Yeezus season

18 June 2013

Written by: Liam Quinn

Not bad for a college dropout.

Scratch that; not bad for the guy who made College Dropout.

On his sixth studio album, Yeezus, Kanye West turns out the darkest, deepest music of his career. There are no skits, Will Farrell samples, or, incredibly, Jay-Z guest verses – who as it turns out, has been busy doing his own thing.

From the opening line of the gritty, Daft Punk infused On Sight, ‘Ye reaffirms his status as the definitive monster of the music industry.

It isn’t clean, pretty or anything resembling radio friendly.

Musically, it’s easily his most ambitious. It grinds and auto-tunes over the ten tracks to create a coarse album; a seemingly discordant mix of sounds, somehow tied together by Kanye and reducer extraordinaire Rick Rubin.

The melodies of My Beautiful Dark Twisted Fantasy are nowhere to be seen, with the most memorable quasi-chorus being a grating line about Kanye’s crudely put choice to be a dick, not a swallower.

Running through the list of collaborators or influencers, it’s impossible to hit one drop box on an iTunes genre list for the album: Marilyn Manson, Bon Iver’s Justin Vernon, fellow Chicago rapper Chief Keef, jazz/pop fuser Nina Simone and electronic royalty Daft Punk are just a handful of those featured.

Lyrically, the purposefully perverse, self-aggrandising flair of some of Kanye’s standouts is on full show. Perverse is on show on “I’m In It”, with the laughably offensive “Eatin’ Asian p***y, all I need was sweet and sour sauce.”

The self-aggrandising most noteworthy throughout the horrorcore channelling “I Am A God”, with the highlight being the brilliant “I just talked to Jesus. He said ‘What up Yeezus?’”

However, the duality of lyrics splicing the obscene, with a political – or at least, societal – message and musical experimentation, gives the album a hybrid feel of the aforementioned College Dropout and the criminally overlooked 808s & Heartbreak.

The dichotomy isn’t more evident than “New Slaves”, when mentions of colour divides in 1950s America and negatives stemming from the corporatisation of the prison system, is capped off by an auto-tuned Kanye – with some help from Frank Ocean – closing out the track.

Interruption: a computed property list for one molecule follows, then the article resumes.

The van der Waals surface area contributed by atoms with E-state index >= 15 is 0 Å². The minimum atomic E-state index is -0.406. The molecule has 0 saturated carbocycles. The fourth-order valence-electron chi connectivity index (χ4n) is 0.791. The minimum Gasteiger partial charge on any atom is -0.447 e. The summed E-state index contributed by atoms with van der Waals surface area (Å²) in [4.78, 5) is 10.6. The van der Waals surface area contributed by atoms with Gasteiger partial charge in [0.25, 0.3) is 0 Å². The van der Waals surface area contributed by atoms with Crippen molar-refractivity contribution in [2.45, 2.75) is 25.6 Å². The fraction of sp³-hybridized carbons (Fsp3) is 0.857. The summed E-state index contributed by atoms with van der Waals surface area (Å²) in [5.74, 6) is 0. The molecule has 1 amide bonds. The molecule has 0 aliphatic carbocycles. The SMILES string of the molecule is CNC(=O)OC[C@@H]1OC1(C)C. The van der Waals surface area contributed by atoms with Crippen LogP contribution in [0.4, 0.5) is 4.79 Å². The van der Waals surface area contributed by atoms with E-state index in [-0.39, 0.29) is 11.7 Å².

Yet, somewhere amidst this aurally pummelling, unapologetically abrasive album, there’s a sense this is Kanye at his most even of keels – although that’s certainly a relative comparison.

 

 

The overlooked anger of Dropout is long gone, along with the therapeutic designs of 808s, and the recently admitted backhanded apology of MBDTF.

The contrast between “Bound 2” – a Charlie Wilson crooning love-song of sorts – and “Runaway”, the signature song of MBDTF paints the picture of a lyricist at ease with himself. Where “Runaway” was a rambling, piano-centric apology for the “s**t” he forced past partners to put up with, “Bound 2” is an admission of flaws without the slightest apologetic twang.

For the third – fourth if you want to count MBDTF – time, Kanye has reshaped, or realinged, the genre in which he’s the biggest star. It might not be enough to validate his claims of deity, but it puts him on a pedestal no one else has touched in decades.

However, the greatest takeaway from Yeezus, despite West’s continued effort to push the alleged sonic confines of his genre, was a clear departure from past methods. West, who before storming the charts as a solo artists was creating the sounds others would ride to fame and success, has always possessed the gift to create hits, throwing a few easily remembered lines over a catchy beat. (See: Gold Digger, Touch the Sky, All Of the Lights).

 

 

His ability to roll platinum singles off his own personal production line, make reports there won’t be a single released from Yeezus somewhat astounding. There was no industry-hyped preorder, promotional circuit, Lamborghini-featuring film clip, or even an album cover.

“How much do I not give a f**k?” asks Kanye over the electronic bridge of “On Sight”; when the soul-sampling “Bound 2” brings the album to an end it’s clear ‘Ye gives more than almost anybody, just not about how things used to be done.

But, despite the unusual move in a commercial industry dominated by quick-strike singles – to paraphrase West – we’re still going to want him on our shelves.

Liam Quinn is a third-year Bachelor of Journalism student at La Trobe University, and the editor of upstart. You can follow him on Twitter: @Quinn_LP

Photo: Twitter – UMusicNZ